Updated: October 13, 2002
Not likely! The explosion
of a nuclear weapon on the moon would be visible
The first idea of exploding a bomb on the lunar surface seems to be in Robert Goddard's "A Method for reaching extreme altitudes". Goddard investigated the possibility of reaching the Moon with a rocket loaded with photographer magnesium powder, in order to record the explosion made by the impact. Instead of carrying out a simple theoretical study, in October 1916 Goddard made an experiment to establish the minimum powder mass to be carried by the rocket. By observing at night from his Worcester home the magnesium flash made in an air evacuated glass ampule located some 3,600 meters away, he determined that the flash made by 0.0029 grams of magnesium was barely visible and the one made by 0.015 grams was plainly so.
From these data he calculated that, using a 30 cm diameter telescope to observe the impact, the rocket was to carry 1.2 kg of magnesium for the flash to be barely visible and 6.27 kg to be plainly so. To carry this mass to the moon, Goddard estimated that it was necessary to use a rocket of some fifteen tons launch mass, able to accelerate the payload to escape speed. Goddard himself noted that "the plan of sending a mass of flash powder to the surface of the moon, although a matter of much general interest, is not of obvious scientific importance". This was however the first idea of an interplanetary mission to do without of the presence of humans: the first "space probe".
Later, in the Forties, the German born popular science writer Willy Ley further perfected the Goddard idea. He noted in fact that if the terrestrial observers able to observe the lunar impact of the magnesium laden probe were incapacitated by bad weather, the impact may happen without any witness. To counter this problem Ley proposed the impact on the Moon of 0.5 kg of high explosive and 4.5 kg of white powder, possibly powdered glass that, once dispersed on the surface, would have formed a patch of surface more brilliant than the surroundings.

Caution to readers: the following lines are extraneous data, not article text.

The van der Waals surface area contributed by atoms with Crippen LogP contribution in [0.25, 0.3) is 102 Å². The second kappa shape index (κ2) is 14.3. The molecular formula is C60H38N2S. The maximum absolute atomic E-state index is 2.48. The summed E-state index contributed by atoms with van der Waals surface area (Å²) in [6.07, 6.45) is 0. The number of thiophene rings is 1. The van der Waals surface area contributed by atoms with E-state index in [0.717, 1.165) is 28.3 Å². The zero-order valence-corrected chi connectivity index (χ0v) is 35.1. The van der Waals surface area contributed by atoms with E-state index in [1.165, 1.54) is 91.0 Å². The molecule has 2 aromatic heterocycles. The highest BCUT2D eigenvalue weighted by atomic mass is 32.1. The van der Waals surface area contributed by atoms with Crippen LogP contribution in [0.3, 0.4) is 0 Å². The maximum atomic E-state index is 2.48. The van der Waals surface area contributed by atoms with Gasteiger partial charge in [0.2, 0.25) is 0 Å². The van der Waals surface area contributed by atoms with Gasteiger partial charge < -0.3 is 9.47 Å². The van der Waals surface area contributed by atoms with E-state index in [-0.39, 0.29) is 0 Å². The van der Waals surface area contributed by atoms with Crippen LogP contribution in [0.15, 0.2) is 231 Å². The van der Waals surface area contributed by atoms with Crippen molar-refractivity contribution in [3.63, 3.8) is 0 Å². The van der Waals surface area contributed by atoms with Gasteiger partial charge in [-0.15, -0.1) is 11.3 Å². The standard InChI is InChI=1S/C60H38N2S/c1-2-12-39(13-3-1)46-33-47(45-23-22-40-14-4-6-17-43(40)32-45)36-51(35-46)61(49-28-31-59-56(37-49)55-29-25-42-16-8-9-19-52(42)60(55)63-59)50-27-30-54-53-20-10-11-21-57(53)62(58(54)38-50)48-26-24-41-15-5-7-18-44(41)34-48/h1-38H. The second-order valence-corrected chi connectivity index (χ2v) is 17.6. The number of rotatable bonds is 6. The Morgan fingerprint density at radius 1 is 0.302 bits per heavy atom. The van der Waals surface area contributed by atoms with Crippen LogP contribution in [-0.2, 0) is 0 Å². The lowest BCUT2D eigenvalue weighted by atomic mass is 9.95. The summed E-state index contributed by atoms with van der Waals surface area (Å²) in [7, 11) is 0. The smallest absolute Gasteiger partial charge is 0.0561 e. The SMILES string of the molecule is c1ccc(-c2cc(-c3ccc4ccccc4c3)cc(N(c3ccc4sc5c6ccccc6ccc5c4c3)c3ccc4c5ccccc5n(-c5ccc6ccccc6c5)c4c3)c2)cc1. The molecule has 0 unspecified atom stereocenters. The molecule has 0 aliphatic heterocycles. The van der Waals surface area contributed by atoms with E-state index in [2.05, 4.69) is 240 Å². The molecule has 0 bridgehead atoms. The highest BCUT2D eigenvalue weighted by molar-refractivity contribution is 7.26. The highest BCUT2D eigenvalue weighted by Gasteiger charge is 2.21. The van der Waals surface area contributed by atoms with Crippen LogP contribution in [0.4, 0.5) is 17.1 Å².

In 1945 US astronomer H. H. Nininger suggested the
use of two new technologies developed during the most recent war, guided
missiles and atomic weapons, to dislodge lunar soil samples and to carry
them toward the Earth, thus providing an artificial imitation of what astronomers
believed had happened during the formation of the larger craters or during
the eruption of the lunar volcanoes, creating a class of natural glasses
In October of the same year, JPL (Jet Propulsion Laboratory) presented its idea of a lunar program that would overshadow Sputnik. The program was called Red Socks and it could include the detonation of an atom bomb on our natural satellite's surface, in order to collect, as Nininger had proposed, any lunar rock that would be hurled to our planet by the explosion and to produce, in the words of JPL's director Pickering to produce "beneficial psychological results".
As the first race to the Moon unfolded, both the USA and the USSR had plans to nuke the Moon.
In parallel with the Able
probes' development, the US Air Force started
a top secret project, called A119, described euphemistically as a "study
of lunar research flights" and only revealed 42 years after its conception.